A wizened, gnomic figure, Spalletti is scarcely the stereotype of an Italian manager
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Luciano Spalletti was supposed to be on his Tuscan farm now. Arguably, though, he should still be at Napoli, managing what had looked like Europe’s most unexpectedly entertaining side. Instead, he will be at Wembley on Tuesday, in charge of Italy, his appointment a consequence of a combination of factors from the personal to the political, the footballing to the financial. Or, in a different way, of two emails.
One, triggering the extension in his Napoli contract without a pay rise, stemmed from club president Aurelio De Laurentiis, and instead prompted his resignation. A need for a sabbatical on his farm the cited reason; a breakdown in relationships more of a cause. The other, from Roberto Mancini’s camp a few months later, was his sudden resignation as Italy manager, the first to lead the Azzurri to a major title since Enzo Bearzot, trading the patriotism of leading his country for a reported £20m a year to take charge of Saudi Arabia instead.
And so it will be Spalletti in England, his presence a product of the enduring pulling power of the Azzurri job. While elite club coaches often eschew the international game, three of the last four incumbents, including Antonio Conte, are Scudetto winners, whereas no England manager has won the Premier League or the old Division 1 since Don Revie. It comes after the greatest feat of a career in the dugout that dates back three decades.
Spalletti became only the third manager to secure Napoli the Serie A title, and the first to do so without the benefit of Diego Maradona’s genius. The title was clinched in May: the footballing high came last autumn, amid a run of 13 consecutive wins in all competitions. There were 20 goals in the Champions League group stage: the 4-1 evisceration of Liverpool was, despite Manchester City’s spring demolitions of Bayern Munich and Real Madrid, arguably the finest performance in the competition all season. Rewind a year and Napoli were arguably the best side in world football at the time.
Which few predicted after the departures of Dries Mertens, Lorenzo Insigne and Kalidou Koulibaly. If there was magic in Spalletti’s attacking side, there was also the element of the unknown, in the revelation Khvicha Kvaratskhelia. What it was not, however, was a particularly Italian team: only three of the 14 players with the most appearances are even eligible for the Azzurri. Spalletti may name two of his former charges in his starting XI at Wembley, but while Giovanni Di Lorenzo captained Napoli, Giacomo Raspadori was only the understudy to the prolific Victor Osimhen.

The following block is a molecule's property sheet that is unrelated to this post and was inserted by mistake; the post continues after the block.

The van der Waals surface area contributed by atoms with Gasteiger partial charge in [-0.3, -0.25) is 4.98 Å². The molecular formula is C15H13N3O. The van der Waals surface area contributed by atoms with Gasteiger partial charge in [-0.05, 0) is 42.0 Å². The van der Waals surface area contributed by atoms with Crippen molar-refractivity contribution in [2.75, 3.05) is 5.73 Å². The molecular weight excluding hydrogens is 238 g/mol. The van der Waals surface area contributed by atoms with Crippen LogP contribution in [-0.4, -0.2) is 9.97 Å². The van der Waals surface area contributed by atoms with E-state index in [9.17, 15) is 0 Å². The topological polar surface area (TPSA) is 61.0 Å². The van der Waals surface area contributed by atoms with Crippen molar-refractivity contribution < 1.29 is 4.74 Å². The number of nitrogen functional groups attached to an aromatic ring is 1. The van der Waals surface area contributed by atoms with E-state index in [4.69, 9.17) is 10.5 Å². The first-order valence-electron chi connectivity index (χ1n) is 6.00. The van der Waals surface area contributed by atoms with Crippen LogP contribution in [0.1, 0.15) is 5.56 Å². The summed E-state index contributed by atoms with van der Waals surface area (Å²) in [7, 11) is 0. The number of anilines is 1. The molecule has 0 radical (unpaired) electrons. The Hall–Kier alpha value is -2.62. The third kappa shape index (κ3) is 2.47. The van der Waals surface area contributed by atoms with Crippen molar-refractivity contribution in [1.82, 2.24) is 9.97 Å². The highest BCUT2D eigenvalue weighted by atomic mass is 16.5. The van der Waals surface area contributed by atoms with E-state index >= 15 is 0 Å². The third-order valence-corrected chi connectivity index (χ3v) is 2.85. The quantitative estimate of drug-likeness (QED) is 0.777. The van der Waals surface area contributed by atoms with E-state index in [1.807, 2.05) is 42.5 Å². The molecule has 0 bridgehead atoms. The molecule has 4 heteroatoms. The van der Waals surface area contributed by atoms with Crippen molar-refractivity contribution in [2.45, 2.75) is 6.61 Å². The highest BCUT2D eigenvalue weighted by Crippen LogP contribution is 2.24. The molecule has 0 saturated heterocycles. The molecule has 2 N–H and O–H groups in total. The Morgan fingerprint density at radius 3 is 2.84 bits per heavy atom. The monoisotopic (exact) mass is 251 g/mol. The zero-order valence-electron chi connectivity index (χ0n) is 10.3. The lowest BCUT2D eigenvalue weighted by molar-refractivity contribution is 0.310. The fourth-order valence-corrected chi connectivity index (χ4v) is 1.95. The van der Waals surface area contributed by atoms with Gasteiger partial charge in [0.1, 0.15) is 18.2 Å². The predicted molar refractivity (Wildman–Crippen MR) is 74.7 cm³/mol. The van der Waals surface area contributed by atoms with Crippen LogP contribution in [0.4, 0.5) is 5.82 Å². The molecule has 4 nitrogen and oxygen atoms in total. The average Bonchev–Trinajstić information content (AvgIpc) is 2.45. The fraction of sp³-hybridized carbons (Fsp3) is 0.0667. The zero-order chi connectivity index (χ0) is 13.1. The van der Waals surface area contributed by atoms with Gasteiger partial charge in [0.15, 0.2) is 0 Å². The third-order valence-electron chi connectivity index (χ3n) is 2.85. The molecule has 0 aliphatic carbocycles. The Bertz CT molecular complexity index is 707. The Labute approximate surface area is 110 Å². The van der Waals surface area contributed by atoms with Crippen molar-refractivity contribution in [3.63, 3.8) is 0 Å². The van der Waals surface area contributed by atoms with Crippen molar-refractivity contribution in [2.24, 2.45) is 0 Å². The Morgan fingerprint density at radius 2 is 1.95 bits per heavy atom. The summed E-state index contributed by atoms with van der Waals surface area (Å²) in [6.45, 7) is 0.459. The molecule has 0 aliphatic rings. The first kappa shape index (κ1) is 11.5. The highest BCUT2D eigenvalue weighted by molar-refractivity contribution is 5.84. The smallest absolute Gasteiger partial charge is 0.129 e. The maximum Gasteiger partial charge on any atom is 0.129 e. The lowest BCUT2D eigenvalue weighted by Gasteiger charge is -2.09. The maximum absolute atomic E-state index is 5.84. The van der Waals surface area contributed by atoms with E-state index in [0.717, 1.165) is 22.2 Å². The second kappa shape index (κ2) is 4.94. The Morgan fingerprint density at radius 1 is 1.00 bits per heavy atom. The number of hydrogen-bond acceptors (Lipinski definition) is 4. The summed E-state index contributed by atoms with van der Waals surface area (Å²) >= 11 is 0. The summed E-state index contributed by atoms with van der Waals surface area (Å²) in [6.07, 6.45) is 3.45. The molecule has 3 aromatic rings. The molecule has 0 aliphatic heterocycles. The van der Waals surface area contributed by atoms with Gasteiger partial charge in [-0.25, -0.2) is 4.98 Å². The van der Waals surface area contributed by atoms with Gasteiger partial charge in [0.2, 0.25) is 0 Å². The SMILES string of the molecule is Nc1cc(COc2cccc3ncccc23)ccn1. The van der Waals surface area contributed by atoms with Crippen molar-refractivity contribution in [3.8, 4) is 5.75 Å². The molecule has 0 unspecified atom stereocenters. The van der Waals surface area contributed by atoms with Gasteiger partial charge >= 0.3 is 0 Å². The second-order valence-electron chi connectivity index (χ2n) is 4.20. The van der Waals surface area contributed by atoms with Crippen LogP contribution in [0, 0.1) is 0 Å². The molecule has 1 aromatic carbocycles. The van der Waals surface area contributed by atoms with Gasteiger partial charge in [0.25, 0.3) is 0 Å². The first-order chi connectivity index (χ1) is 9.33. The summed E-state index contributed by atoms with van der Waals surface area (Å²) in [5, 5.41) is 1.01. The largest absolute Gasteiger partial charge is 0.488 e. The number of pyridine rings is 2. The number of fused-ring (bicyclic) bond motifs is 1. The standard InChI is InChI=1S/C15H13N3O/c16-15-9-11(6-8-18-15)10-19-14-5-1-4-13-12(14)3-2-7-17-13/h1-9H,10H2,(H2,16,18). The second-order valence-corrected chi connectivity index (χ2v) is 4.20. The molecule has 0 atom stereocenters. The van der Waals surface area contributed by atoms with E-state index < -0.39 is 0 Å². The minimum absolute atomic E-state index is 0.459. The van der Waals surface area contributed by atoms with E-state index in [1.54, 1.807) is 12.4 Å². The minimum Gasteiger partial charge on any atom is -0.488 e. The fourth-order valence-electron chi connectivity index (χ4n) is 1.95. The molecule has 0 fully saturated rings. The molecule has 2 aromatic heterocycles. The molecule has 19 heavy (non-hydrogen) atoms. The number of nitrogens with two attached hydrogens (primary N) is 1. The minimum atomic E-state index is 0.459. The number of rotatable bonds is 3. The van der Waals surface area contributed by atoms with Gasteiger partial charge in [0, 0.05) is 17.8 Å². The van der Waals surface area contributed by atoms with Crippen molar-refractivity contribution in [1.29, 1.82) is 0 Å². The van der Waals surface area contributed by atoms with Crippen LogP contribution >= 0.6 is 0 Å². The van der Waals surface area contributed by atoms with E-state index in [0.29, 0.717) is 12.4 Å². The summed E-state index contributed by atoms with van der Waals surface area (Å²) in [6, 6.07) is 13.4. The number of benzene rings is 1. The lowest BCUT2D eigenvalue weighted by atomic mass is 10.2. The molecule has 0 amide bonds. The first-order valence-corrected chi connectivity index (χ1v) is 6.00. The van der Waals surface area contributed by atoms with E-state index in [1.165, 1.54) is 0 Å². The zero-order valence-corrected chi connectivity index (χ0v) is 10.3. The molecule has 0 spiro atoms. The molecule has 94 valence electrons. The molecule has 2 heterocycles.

If Spalletti’s alchemy is illustrated by Napoli’s struggles under his successor Rudi Garcia – beaten three times already at home this season, they have lost to each of the best sides they have faced – it may be required by Italy. His inheritance is mixed. “Once we have played [England], then I will tell you what the potential is,” Spalletti said after Saturday’s 4-0 win over Malta.
Spalletti applauds Italian fans after September’s win over Ukraine in Euro 2024 qualifying
It is little more than a year since Italy were on a record run of 37 games unbeaten. It is only 28 months since the Azzurri won Euro 2020 at Wembley; in a rematch with England, perhaps only Gianluigi Donnarumma, Di Lorenzo and Nicolo Barella will start both games. Before England’s March win in Naples, Mancini lamented the Italian talent pool. “We are worse off than Southgate,” he said. It was a sign of the negativity enveloping him, an indication of the disenchantment that may have propelled him to the desert.
He gave 57 players their debuts, casting around with ingenuity and impatience. He looked to the Oriundi, seeking to naturalise some from the Italian diaspora. Spalletti has dropped the Argentina-born forward Mateo Retegui; he has also omitted some of the stalwarts of the recent past, in Leonardo Bonucci, Marco Verratti and Jorginho, while recalling Giacomo Bonaventura who, at 34, is older than his fellow midfielders.
He has five of Internazionale’s Champions League final starters and has given a debut to Tottenham’s in-form left-back Destiny Udogie. In other respects, however, it could be seen as an undistinguished squad, certainly compared to Italy’s past.
Lose and, if Ukraine beat Malta, Italy will find themselves three points behind their rivals for second spot, with a game in hand but a de facto decider when they face Ukraine in Leverkusen in November. It could mean Italy miss three of four major tournaments after Euro 2016; the added curiosity being that they won the other one.
In part, it reflects the tragedy of Mancini; unused as a hugely gifted forward in the 1990 World Cup, omitted in 1994 after falling out with Arrigo Sacchi, he had declared his ambition was to win the World Cup as Italy manager. Instead, they failed to qualify for the 2022 tournament; if he is at the 2026 version, it will be as the richly rewarded Saudi Arabia manager. There will be no Euro 2024 for him; there may be for Spalletti.
A wizened, gnomic figure is scarcely the stereotype of an Italian manager: more attack-minded, more idealistic, for years the architect of sides who were stylish nearly men. But then so, too, were an Azzurri side who influenced him in his upbringing. At his unveiling, Spalletti said he would carry the giant Italy flag his mother sewed for him as an 11-year-old to celebrate the 1970 World Cup semi-final win against West Germany. It was an epic 4-3. More than half a century later, Spalletti has no Gigi Riva, Gianni Rivera or Sandro Mazzola, nor an Osimhen or a Kvaratskhelia, no world-class forward. But, for the second time in two seasons, he has the chance to use his principles and his capacity to generate something spectacular from seemingly unpromising ingredients to make history.
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